Rare Sheep Breeds Series

Slippers by Magicfelt® feel just like a piece of nature on your feet. They are made from pure wool shorn from mountain-bred sheep, and felted the traditional way to make these feather-light, comfortably warm slippers. But where does the wool come from? The Magicfelt® brand is unique because it uses wool obtained exclusively from endangered sheep breeds found in Tyrol, Austria and Europe.

With this special selection of sheep breeds, Magicfelt® contributes to the conservation of the endangered sheep species. Because of the decrease of the wool from these animals, small-scale sheep farmers receive support from private companies like Magicfelt®, thus contributing to the preservation of the breeds. The renewable and thus sustainable raw material is locally processed, but without the addition of chemicals to keep the pelts as close to natural as possible. This gives the various wool pelts a special look, whilst retaining the respective coat color of rare animals partially unchanged. In addition, each type of sheep's wool has different specific properties that will later benefit the feet of slipper lovers.

Tyrolean Stone Sheep

The Tyrolean Stone Sheep breed is one of the oldest worldwide. It comes from the Neolithic Peat sheep and is native to Tyrol. With a warm, water-resistant coat of coarse upper hair and a fine undercoat, these animals can withstand the harshest weather. The wool impresses with its silky shine. Due to their low number, these animals are acutely endangered: There are only about 6,000 sheep left.

Tyrolean mountain sheep

In contrast, the Tyrolean mountain sheep is striking. Evolving from a cross between the Tyrolean Steinschaf and northern Italian Bergamasker sheep, this breed thrives particularly well in the harsh, alpine mountain climate. The down-to-earth pelt color characterizes the wool.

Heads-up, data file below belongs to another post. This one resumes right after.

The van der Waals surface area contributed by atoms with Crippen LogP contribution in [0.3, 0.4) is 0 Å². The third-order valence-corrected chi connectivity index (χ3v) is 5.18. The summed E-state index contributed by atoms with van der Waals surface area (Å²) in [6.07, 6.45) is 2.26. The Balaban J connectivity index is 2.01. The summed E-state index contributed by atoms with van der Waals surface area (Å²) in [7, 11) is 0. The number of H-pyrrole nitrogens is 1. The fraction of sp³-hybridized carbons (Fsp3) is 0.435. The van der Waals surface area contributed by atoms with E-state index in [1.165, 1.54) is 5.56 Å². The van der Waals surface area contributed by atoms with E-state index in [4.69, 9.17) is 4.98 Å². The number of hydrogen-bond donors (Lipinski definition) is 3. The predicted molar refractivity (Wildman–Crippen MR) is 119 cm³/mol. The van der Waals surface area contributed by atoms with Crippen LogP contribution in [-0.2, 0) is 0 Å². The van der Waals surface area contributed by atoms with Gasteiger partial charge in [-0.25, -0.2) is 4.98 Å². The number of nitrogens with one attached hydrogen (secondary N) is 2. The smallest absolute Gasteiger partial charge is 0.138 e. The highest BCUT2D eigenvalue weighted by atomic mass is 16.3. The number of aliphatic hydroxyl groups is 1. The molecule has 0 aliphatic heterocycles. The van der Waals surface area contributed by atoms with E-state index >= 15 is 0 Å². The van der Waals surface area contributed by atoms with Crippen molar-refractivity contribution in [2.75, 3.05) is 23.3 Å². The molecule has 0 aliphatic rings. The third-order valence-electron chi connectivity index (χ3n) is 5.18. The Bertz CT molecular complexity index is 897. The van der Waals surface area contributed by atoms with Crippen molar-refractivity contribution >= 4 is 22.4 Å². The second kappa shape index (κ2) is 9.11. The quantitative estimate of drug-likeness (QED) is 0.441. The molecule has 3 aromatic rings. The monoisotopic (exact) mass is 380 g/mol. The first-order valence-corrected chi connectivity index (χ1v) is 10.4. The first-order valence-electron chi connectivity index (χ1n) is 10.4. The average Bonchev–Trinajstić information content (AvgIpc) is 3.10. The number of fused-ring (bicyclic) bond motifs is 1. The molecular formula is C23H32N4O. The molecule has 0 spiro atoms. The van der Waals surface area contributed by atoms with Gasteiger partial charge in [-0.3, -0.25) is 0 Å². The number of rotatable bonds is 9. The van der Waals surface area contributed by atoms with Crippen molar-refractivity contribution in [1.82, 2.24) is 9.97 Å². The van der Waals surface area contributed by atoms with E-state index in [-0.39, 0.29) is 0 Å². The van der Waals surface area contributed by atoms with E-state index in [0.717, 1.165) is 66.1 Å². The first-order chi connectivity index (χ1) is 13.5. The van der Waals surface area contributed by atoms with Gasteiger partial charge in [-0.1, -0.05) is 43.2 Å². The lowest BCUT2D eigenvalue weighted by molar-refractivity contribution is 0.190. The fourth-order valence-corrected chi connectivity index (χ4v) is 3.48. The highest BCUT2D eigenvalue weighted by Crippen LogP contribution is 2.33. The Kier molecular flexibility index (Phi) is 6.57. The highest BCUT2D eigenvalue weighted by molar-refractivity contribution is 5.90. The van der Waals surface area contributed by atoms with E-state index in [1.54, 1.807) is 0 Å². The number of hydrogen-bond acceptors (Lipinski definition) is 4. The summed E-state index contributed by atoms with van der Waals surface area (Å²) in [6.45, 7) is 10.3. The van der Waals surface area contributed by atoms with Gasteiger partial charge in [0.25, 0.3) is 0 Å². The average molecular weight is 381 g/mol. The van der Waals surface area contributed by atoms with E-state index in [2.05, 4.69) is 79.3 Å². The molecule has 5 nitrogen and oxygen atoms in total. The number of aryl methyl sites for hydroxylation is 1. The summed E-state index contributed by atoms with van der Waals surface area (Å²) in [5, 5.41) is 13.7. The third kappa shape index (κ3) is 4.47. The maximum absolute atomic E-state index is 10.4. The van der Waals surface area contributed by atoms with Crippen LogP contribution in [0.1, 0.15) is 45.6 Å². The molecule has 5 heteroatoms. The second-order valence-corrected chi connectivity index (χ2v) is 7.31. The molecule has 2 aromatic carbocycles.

Swiss Jura sheep

It has its origins in Frutigschaf, located in the French-speaking region of Switzerland. The wool of this mountain sheep has a particularly fine, almost merino-like, quality. The pleasant dark-brown color of the wool is highly appealing when made into slippers, conveying a sense of comfort visually and also when worn.

Coburger Fuchsschaf

A tough country sheep breed. The unique feature of this wool is its reddish-brown color; at birth it is golden yellow to reddish-brown (like a ‘Golden fleece’). It brightens over time, but retains its reddish-brown shimmer. Currently there are only a few thousand Coburger sheep left.


The Moorschnucke is one of the oldest sheep breeds in Central Europe. It has always lived in moors, and can—in contrast to other conspecifics—swim. It has a pure white coat with long, brittle upper wool that hardly felts, as well as a fine under-wool. The Moorschnucke was considered almost extinct and was included in the "red list" of the IUCN (World Conservation Union). Currently, however, there are already 5,000 animals thanks to breeding.

Shetland Sheep

From the rough Shetland Islands in the subarctic Atlantic north of Scotland come these sheep. They are small, hardy and extremely adaptable short-tailed sheep. Their wool is very fine, soft and ruffled, and is available in many natural color variations, from which we have selected "moorit", a warm shade of light brown.

Gotland sheep

On the Swedish island of Gotland, there are still about 9,000 purebred Gotland sheep existing, aptly named after the same island. This is a very quaint and special breed of country sheep, and both male and females carry impressive and powerful horns. Unlike this rough-looking look, the gray-wooled pelt of these animals is very soft. In the past, Vikings traded using the wool and hides of Gotland sheep.

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